While everyone can see that the future of theatrical cinema is in video projection, and the future of film post-production is clearly video/computer technology, the future of high quality image acquisition remains film.
NEW YORK "Digital video seems cool," says Robert Mastronardi, a Kodak account manager for the New York region, "but when you think about it, film is really cool too. It has been perfected for over a hundred years. Modern color film has over nine different color-sensitive layers, attached to a plastic base, all in a width that's less than a human hair." He sounds just a bit pleading, like a guidance counselor trying to convince kids that sexual abstinence is really hip.
I was at the "Ultimate NFL Films Shoot-out: Film vs. Video" screening, held in New York at Kodak's private theater to convince industry professionals that film is still king.
And it is. While everyone can see that the future of theatrical cinema is in video projection, and the future of film post-production is clearly video/computer technology, the future of image acquisition remains film. At least for the really slick, high quality, high gloss, high budget productions. No one would argue that video ever looks better, the argument is always that it's cheaper.
According to Kodak, sales of 16mm film stock, which was in decline all through the 1990's and earlier this decade, as film schools in droves switched from 16mm to DV, is now on the rise again. The professional community, it seems, has come to appreciate the widescreen Super-16 format as the ideal camera format for shooting HDTV-compatible television programs.
The list of TV programs shot in 16mm film includes Sex in the City, Scrubs, Gilmore Girls, Malcolm in the Middle, The OC, The Shield, Jonny Zero and Law & Order: Trial by Jury.
NFL Films has been shooting pro football in 16mm since the 1960s, and their extensive use of slow motion, which is often shot at 120 frames per second, make all current HDTV cameras inadequate for their needs (including the professional Sony HDW-F900/3 HDCAM used in the comparison shoot). Then too, there's the "film look," something not easily mimicked by video cameras, even after applying extensive post-production tricks to try to mimic film.
"I think of videotape like Formica," says Steve Sabol, president of NFL Films, in one of Kodak's promotional brochures. "It's smooth and has no depth. Film is like wood with subtle textures. We're romantic and we're storytellers."
Everyone in attendance, mostly independent producers and wannabes, and including several DPs (directors of photography, aka cinematographers) for feature films, agreed the film look is superior. Several of the DPs had worked with both state-of-the-art professional HDTV cameras, and with 35mm film cameras, as well as 16mm.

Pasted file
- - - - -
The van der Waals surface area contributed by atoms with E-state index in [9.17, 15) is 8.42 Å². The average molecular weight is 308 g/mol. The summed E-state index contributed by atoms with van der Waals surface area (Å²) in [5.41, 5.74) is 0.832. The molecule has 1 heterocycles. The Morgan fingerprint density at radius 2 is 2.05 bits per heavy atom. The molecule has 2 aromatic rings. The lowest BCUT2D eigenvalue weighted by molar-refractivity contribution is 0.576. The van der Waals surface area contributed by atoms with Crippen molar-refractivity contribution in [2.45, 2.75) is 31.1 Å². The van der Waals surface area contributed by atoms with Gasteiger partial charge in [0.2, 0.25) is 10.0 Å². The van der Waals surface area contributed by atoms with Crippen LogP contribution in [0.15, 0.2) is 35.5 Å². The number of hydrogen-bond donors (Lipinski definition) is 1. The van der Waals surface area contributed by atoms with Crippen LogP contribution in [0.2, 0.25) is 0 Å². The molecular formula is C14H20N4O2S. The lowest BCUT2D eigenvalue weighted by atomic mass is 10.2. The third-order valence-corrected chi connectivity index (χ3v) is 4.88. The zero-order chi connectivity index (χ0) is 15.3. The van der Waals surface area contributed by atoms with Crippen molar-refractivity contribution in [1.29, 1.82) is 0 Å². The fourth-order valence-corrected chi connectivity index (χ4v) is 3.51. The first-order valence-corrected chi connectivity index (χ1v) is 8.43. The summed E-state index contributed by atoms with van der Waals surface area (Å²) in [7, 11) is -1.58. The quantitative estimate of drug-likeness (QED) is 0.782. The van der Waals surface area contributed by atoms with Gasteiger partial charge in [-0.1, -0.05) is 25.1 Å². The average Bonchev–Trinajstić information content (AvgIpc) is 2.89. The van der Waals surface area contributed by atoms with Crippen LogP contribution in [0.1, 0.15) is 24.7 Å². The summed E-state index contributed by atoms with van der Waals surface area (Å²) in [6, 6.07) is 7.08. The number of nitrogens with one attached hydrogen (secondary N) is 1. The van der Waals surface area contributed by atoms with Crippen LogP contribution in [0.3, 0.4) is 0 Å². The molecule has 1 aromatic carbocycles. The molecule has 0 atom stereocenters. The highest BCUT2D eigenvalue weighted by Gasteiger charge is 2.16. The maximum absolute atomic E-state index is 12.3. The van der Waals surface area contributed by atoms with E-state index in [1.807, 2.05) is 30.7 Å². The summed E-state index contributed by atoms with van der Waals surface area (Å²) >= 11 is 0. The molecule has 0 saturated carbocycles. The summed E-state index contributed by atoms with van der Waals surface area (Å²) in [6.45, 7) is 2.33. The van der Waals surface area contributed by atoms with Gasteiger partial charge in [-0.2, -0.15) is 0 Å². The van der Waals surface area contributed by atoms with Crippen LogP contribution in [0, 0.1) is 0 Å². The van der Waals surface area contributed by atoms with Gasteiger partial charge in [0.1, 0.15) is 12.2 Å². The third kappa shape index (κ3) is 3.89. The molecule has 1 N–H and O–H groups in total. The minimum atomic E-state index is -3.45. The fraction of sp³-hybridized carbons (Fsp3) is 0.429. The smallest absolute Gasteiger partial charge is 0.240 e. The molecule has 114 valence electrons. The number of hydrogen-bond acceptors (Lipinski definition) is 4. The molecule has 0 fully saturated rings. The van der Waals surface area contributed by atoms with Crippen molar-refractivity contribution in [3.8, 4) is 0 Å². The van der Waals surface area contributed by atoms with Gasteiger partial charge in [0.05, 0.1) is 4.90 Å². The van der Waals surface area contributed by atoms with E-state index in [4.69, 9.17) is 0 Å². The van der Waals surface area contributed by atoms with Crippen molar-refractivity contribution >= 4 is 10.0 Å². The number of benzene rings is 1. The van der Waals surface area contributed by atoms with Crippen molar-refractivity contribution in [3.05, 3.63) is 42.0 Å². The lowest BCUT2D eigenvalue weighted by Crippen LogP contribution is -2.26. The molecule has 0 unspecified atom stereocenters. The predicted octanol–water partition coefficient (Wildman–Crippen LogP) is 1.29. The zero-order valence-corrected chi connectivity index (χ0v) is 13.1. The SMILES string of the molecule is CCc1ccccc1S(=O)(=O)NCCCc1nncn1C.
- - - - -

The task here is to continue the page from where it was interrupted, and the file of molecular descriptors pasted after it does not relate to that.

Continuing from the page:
The technical arguments for film, as presented here, boiled down to:
*VASTLY BETTER DYNAMIC RANGE, or contrast range (In cinematographer's terms, film has a 12 to 15 stop range, while professional video is typically 7 to 8 stops)
*BETTER DETAIL THAN HD, even from 16mm (When film is scanned into video, the quality of the scan is described as a "2K" scan or "4k," based roughly on the horizontal pixel resolution. Kodak says 16mm makes a very nice 2k scan, meaning it can produce a pleasing 1920 x 1280 HDTV image.)
*SMOOTHER SLOW MOTION (due to variable frame rate cameras)
*MORE ACCURATE FOCUS with optical viewfinder
*SHALLOWER DEPTH OF FIELD (due to lower sensitivity of film -- see footnote below)
From an image sensor engineer's perspective, these items would all appear to be challenges. Go down the checklist, one by one. Over time, each can be addressed.
But we all know that even after the issues in this "basic" checklist are addressed, a new checklist will appear with more subtle issues. And then there will be another list. And another.
So I pose the question: Will it ever end? Will the image coming out of a video camera ever truly match the image from a film camera, to the satisfaction of the most demanding cinematographers' eyes?
Sure, its agreed video will take over as an intermediate-processing format (what the film industry calls a "DI," for digital intermediary), and for distribution.
But what about image "acquisition"? This is where film remains king, and I suspect this will continue for a long, long time.
A bit of experience from the world of professional audio may be informative here. By now, practically all professional recording studios have replaced their old analog mixing consoles and recording equipment with digital gear. But you may be surprised to learn that on the very front end of the whole recording process -- the microphone -- some of the best, most expensive (over a thousand dollars) microphone models continue to use vacuum tubes for their built-in pre-amps. That's right, vacuum tubes. To the highly discerning ears of many studio-recording engineers, the ultra-low noise MOSFET amplifiers used in other microphones just don't match the purity of tubes.
Think about that as you ponder the film versus video dichotomy.
And, on a related topic, check out this article about whether film grain should be included in new standards for high definition DVDs, Go with the grain, film R&D chief urges, for art's sake.
The argument that video is too sensitive to light, producing greater depth of field -- seemed almost laughable to me at first, yet it was a significant part of NFL Films' argument for 16mm film. Obviously, I thought, one could always reduce depth of field by reducing the amount of light entering the camera, forcing it to use a wider aperture setting. But when I suggested out loud that a neutral density filter could do the trick for video, there was a sense that I just didn't get it. Cinematographers are purists. Why put another piece of glass in between the image and the image sensor, when with film, you don't have to?